The Frighteners follows the quest of Peter Laws, a Baptist minister with a penchant for the macabre, to understand why so many people...

Review || The Frighteners: Why We Love Monsters, Ghosts, Death & Gore

The Frighteners follows the quest of Peter Laws, a Baptist minister with a penchant for the macabre, to understand why so many people love things that are spooky, morbid and downright repellent. He meets vampires, hunts werewolves in Hull, talks to a man who has slept on a mortuary slab to help him deal with a diagnosis, and is chased by a chainsaw-wielding maniac through a farmhouse full of hanging bodies.

Staring into the darkness of a Transylvanian night, he asks: What is it that makes millions of people seek to be disgusted and freaked out? And, in a world that worships rationality and points an accusing finger at violent video games and gruesome films, can an interest in horror culture actually give us safe ways to confront our mortality? Might it even have power to re-enchant our jaded world?

Grab your crucifixes, pack the silver bullets, and join the Sinister Minister on his romp into our morbid curiosities.

I don't read non-fiction. Going through my Goodreads list finds precious few. (Half of those were required "positive thinking" reading by my boss...Excuse me while I hurl.) If I'm going to choose a non-fiction, it has to be something that invokes my curiosity and that thing is usually something morbid, like Ebola, or death, or graveyards. 😸

When I was a child, I loved to read books about all the spooky things. One book that has stuck with me throughout the years is "Alone With the Devil: Famous Cases of a Courtroom Psychiatrist". 

It was published in 1989. 
I was 11. 
Image result for alone with the devil
Just look at this cover. 11!

My mom told me much later in life that she used to be slightly worried because I had such a strong interest in all things grim and gruesome. I'm almost 40 now, but nothing's really changed. 

I still love all the ghastly things, but why?

This is a question that Reverend (yes, you read that right) Peter Laws attempts to answer in The Frighteners. His book is broken down into different chapters, with each chapter introducing a new interpretation of our fascination with ghoulish things.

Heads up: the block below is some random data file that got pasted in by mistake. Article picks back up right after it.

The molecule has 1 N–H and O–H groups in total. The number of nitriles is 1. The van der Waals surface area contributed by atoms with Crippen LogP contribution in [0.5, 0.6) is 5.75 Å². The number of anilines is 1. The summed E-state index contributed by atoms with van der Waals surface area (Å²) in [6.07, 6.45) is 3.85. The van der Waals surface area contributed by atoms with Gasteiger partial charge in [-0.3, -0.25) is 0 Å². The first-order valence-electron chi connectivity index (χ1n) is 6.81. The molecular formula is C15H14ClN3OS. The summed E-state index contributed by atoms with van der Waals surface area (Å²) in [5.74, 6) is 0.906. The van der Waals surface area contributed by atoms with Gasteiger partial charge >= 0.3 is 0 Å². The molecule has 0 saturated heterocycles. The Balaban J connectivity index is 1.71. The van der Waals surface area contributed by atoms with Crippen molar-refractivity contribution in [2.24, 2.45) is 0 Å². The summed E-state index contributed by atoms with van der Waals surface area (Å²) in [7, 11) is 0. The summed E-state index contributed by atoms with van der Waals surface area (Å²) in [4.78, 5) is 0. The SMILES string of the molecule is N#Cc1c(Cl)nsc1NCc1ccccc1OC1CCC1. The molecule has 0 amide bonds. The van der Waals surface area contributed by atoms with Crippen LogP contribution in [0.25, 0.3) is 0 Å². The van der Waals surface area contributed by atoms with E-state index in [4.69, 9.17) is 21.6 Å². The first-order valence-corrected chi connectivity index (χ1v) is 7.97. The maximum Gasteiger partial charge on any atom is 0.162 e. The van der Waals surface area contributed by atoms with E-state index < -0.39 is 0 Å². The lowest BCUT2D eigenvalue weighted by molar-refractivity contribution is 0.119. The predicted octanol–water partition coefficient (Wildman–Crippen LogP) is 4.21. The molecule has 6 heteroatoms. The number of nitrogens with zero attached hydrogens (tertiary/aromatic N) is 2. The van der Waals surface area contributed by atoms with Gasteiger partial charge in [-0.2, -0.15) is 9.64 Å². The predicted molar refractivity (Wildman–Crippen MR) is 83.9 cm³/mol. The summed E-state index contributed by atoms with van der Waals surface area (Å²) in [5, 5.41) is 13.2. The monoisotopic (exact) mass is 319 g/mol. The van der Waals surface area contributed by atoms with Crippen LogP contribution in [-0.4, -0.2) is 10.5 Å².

"We turn down the lights and tell tales of monsters, ghost, death and gore. It helps us organise our fears, our hopes, our curiosities, and what we're left with is fun and adventure."
Sinister Minister begins our journey with the author on his way to Transylvania for no other reason than it's his 40th birthday and he's always wanted to go. He explains his own love for horror and how he's seen the "clash between faith and fright" within Christianity. This conflict between the love of the macabre and his own love of God inspired him to seek out a resolution of the two. 
Why do we love the things that frighten us? 

Theatre of Blood explores our history with the morbid. Our past is filled with sacrifices, bloody spectacles, and death. Is the world, while embracing blood, guts, and violence in movies and video games, actually becoming less savage because we have these venues to express ourselves?

Wired for Fright touches on the basis of fear.  Fear conditioning, extinction, and fear-potentiated startle are all ways that fear is ingrained in us. Fear is normal. Fear helped our ancestors survive but our modern day lives don't allow for a lot of instances to flex our fear muscle. Do we have an inherent need to be scared?